A little boat maintenance goes long way

OUTDOORS

September 19, 1993|By GARY DIAMOND

The owner of a 2-year-old boat spent the better part of a recent day waving frantically at passing boaters as his 18-foot runabout drifted aimlessly down Conowingo Lake toward the dam.

Bad luck and prevailing winds kept his craft from blowing toward shore, thus causing him considerable discomfort when he realized the boat's path would take it toward one of the open spillways.

By the time he was spotted by a passing fisherman, the craft was only a few hundred yards from the dam. Another 15 minutes and both he and his passenger would have plunged over the 130-foot-high impoundment to the rocks below.

After arriving at the marina, it only took a mechanic a few minutes to diagnose the malfunction.

"I see these types of problems every summer," said Butch Young, manager of Glen Cove Marina. "Some folks must figure things like fuel filters, spark plugs and gasoline last forever. These are the kind of people that keep me in business."

Young says although the vast majority of the problems boaters encounter occur during spring, a substantial number of similar difficulties are experienced at the height of boating season -- especially on weekends.

"I see everything from bad spark plugs to frozen steering cables," said Young. "Most of these problems can be easily prevented if boaters take time to do a little late-season maintenance."

* Spark plugs -- Every boater should carry a spare set of spark plugs and the tools to change them. However, depending on your engine's vintage, frequency and type of use, you may have to change spark plugs two or possibly three times during the season.

If the boat is used only to tow water skiers a dozen times during the year, there's an even chance you'll be able to change plugs once a season with no difficulty.

Fishermen, on the other hand, should change spark plugs frequently, especially if their outboard is an older model without oil injection. Recreational anglers spend hours running at idle or trolling speeds. Under these conditions, the engine rarely reaches efficient operating temperature, and fuel consumption is higher, thereby increasing the volume of unburned oil passing through the engine.

* Points -- Although newer engines are equipped with electronic ignition systems, older outboards and I/O's still rely on points to fire their ignition systems. The points on an I/O are easily accessible and should be changed at least once a year, but outboard manufacturers hid them under the flywheel.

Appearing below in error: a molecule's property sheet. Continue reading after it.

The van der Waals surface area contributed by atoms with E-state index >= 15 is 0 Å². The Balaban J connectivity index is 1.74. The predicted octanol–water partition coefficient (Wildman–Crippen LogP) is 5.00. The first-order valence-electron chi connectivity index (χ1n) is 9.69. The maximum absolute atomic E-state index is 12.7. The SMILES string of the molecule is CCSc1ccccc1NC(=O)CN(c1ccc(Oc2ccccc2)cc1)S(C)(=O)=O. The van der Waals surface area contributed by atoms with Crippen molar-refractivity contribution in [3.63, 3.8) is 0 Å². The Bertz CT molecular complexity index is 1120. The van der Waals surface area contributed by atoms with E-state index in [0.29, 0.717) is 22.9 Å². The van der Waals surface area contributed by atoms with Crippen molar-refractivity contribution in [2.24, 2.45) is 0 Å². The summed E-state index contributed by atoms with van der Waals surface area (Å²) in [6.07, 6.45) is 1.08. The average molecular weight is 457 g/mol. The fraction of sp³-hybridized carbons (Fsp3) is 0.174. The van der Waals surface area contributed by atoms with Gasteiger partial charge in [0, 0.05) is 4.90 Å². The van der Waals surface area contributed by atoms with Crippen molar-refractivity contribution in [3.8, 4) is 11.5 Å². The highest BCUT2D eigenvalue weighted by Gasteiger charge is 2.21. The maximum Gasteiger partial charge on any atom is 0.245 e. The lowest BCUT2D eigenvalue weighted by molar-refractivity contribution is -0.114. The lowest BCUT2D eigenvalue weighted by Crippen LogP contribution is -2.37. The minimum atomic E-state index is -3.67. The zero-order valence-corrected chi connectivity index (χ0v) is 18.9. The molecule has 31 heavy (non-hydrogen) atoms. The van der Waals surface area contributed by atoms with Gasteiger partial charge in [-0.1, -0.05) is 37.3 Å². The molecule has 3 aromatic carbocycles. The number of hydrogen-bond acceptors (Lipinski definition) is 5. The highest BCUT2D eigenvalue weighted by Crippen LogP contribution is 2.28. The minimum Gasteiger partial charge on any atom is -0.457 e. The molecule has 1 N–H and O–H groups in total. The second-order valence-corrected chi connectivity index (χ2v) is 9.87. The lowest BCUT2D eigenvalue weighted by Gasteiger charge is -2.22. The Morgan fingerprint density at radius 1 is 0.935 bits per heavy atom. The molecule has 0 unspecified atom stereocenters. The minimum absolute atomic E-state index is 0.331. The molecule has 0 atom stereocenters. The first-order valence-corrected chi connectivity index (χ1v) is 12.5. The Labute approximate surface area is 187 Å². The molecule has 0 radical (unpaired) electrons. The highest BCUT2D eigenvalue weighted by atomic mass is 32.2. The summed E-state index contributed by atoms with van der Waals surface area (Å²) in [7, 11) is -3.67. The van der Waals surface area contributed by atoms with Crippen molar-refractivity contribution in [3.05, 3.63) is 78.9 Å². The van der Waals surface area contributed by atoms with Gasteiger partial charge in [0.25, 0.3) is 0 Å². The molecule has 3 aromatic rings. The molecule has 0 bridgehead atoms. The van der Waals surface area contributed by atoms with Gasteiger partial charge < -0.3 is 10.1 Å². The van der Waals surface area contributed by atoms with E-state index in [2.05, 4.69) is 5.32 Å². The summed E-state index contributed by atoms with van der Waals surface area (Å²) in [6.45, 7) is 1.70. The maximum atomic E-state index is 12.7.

Unless you want to remove your outboard's flywheel, a task requiring specialized tools costing hundreds of dollars, take the motor to a reputable mechanic.

* Filters -- Every engine, regardless of age or design, has at least one fuel filter and in some instances, two, that need replacing.

* Battery -- One of the most common causes of engine failure is a dead battery. Generally, marine batteries are tough, provide lots of cranking amperage and should last at least three to five years. However, because they're subjected to a marine environment, terminals frequently corrode. This results in an engine that's dead as a doornail, leaving you stranded in the middle of a lake or river.

This situation is easily avoided by washing the entire battery with a solution of baking soda and water, rinsing it thoroughly with cold, fresh water. Then check the fluid level of each cell with a hydrometer.

Each cell should have a specific gravity reading of 1.275 when fully charged. Clean the terminals with course steel sponge or a terminal cleaning tool, cleaning both the terminals and all cable connections. Spray with a liberal coat of WD-40 or similar agent, wipe with a soft, dry cloth and connect the cables to their terminals.

* Electrical panel -- Your boat's electrical panel also needs a little TLC to keep it in top condition. A light coat of WD-40 should be sprayed on each fuse connector, the back side of all switches and on your key before inserting it in the ignition switch. Do not spray WD-40 on electronic components with printed circuit boards.

* Trailer -- A little squirt of WD-40 also goes a long way to improve the operation of hatch latches, running lights, anchor lights, cooler hinges and other metal accessories subject to the environment.

If your boat is trailered, a light coat of WD-40 should be applied to the base of all light sockets, trunk connector, trailer plug, the hitch coupler and all roller bearings. While you're at it, spray the winch cable, gears and winch ratchet to prevent them from corroding.

The final step is to check tires and wheel bearings. Many trailers constructed within the past two years have a new type of axle system that essentially repacks the wheel bearings each time grease is applied to the hub fitting. Older trailers should be equipped with spring-loaded caps that provide a constant supply of grease to the bearings. However, it's imperative that caps be kept filled with fresh lubricant or they will not function.

By performing these minor tasks during midsummer, you'll be able to extend your boating season several months.

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